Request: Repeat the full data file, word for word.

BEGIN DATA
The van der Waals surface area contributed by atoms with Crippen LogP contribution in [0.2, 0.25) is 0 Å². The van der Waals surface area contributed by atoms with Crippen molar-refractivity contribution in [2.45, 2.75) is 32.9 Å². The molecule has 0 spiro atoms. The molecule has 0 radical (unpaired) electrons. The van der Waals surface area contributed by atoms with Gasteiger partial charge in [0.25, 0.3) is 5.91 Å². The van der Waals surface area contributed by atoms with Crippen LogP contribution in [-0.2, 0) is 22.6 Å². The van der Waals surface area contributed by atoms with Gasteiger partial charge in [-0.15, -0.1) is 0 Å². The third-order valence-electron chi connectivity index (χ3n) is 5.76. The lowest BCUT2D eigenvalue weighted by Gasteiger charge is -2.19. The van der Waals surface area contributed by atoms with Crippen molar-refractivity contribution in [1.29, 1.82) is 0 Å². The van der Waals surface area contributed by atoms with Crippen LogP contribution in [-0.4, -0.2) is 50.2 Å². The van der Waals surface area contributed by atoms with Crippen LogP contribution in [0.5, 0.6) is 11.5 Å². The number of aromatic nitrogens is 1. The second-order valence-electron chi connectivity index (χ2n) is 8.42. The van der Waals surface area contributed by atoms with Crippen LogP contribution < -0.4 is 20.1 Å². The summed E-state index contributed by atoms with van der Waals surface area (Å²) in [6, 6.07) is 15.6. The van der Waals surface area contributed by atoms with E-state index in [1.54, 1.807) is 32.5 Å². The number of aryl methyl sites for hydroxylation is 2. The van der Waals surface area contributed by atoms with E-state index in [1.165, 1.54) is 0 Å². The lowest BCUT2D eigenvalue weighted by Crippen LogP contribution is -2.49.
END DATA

The van der Waals surface area contributed by atoms with Crippen LogP contribution in [0.2, 0.25) is 0 Å². The van der Waals surface area contributed by atoms with Crippen molar-refractivity contribution in [2.45, 2.75) is 32.9 Å². The molecule has 0 spiro atoms. The molecule has 0 radical (unpaired) electrons. The van der Waals surface area contributed by atoms with Gasteiger partial charge in [0.25, 0.3) is 5.91 Å². The van der Waals surface area contributed by atoms with Crippen LogP contribution in [-0.2, 0) is 22.6 Å². The van der Waals surface area contributed by atoms with Gasteiger partial charge in [-0.15, -0.1) is 0 Å². The third-order valence-electron chi connectivity index (χ3n) is 5.76. The lowest BCUT2D eigenvalue weighted by Gasteiger charge is -2.19. The van der Waals surface area contributed by atoms with Crippen molar-refractivity contribution in [1.29, 1.82) is 0 Å². The van der Waals surface area contributed by atoms with Crippen LogP contribution in [-0.4, -0.2) is 50.2 Å². The van der Waals surface area contributed by atoms with Crippen LogP contribution in [0.5, 0.6) is 11.5 Å². The number of aromatic nitrogens is 1. The second-order valence-electron chi connectivity index (χ2n) is 8.42. The van der Waals surface area contributed by atoms with Crippen LogP contribution < -0.4 is 20.1 Å². The summed E-state index contributed by atoms with van der Waals surface area (Å²) in [6, 6.07) is 15.6. The van der Waals surface area contributed by atoms with E-state index in [1.54, 1.807) is 32.5 Å². The number of aryl methyl sites for hydroxylation is 2. The van der Waals surface area contributed by atoms with E-state index in [1.165, 1.54) is 0 Å². The lowest BCUT2D eigenvalue weighted by Crippen LogP contribution is -2.49.